Image Alteration


The image above is showing two versions of a published photo. The difference in the eyes of Secretary of State Condoleezza Rice is the result of an alteration of the image -- apparently by the USA Today newspaper.
This is the image that appeared in the 0/19/2005 USA Today This is the original image taken by AP photographer Mikhail Metzel during a Senate hearing



Three Primary Alterations

Brightening of the Sclera
Enlargement of the Eye Openings
Change in the Iris Shape

The sclera (white of the eyes) of the eyes in the altered image have been brightened and the shape of the iris has been changed from round to ovoid or even triangular. The eye openings have been enlarged. The manipulation of the iris shape may have been done intentionally to produce a desired effect or it may simply be the result of the crude alteration of the white eye areas which also caused an enlargement of the eye opening.

Whatever the purpose of the alteration, it was done clumsily. If the intention was to "improve" the image by lightening the whites of the eyes (a common practice by portrait photographers and magazine photo editors), it could have been done with a much more subtle and effective technique which would not cause such a dramatic and -- I believe -- negative effect.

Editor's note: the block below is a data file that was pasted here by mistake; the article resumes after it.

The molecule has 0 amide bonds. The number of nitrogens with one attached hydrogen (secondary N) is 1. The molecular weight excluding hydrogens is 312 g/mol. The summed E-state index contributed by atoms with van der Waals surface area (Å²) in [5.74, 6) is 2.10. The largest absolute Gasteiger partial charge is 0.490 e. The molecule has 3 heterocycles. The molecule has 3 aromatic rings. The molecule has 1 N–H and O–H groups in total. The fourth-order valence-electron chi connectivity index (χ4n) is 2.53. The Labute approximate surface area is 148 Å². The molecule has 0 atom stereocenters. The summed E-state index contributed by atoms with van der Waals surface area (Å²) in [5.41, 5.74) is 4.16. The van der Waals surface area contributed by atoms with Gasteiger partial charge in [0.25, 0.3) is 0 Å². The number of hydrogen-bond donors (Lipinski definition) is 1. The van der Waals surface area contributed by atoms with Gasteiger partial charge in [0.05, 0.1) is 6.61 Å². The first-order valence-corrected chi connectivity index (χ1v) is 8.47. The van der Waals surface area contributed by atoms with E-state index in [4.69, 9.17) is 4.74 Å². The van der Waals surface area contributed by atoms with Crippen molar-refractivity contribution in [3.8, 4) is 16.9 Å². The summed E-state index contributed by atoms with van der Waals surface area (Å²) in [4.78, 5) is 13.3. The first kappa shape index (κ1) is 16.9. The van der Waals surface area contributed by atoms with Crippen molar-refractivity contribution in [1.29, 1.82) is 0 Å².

I could not find any other alterations or manipulations in the two images.


These alterations are not the products of general image enhancement or adjustment: They are the result of a deliberate manipulation of the image.



USA Today has admitted the alteration and removed the altered photo from its website with this explanation by spokesman Steve Anderson:

", like other news organizations, often adjusts photos for sharpness and brightness to optimize appearance," Anderson told E&P. He added that an online editor sharpened the photo to brighten Rice's face, but did not do so in an effort to make her look strange. In this case, after sharpening the photo for clarity, the editor brightened a portion of Rice's face, giving her eyes an unnatural appearance."

The above explanation is false.

The alteration of the eyes was not the result of adjustments for "sharpness and brightness." If such adjustments were applied, they would effect all of the image, not just the eyes. A visual comparison and my direct overlay comparison of the two images shows that the only elements altered were Sec. Rice's eyes. Those alterations were not part of any attempt to "optimize appearance."

Some have written me suggesting that the Photoshop "UnSharpMask" (USM) filter was used (overused) to create that eye effect. I have done tests with the USM filter and no matter how bad the settings, it is not possible to alter the eyes as they were in the USA Today photo.

Once again: The alteration was deliberate and it was done to the eyes only.




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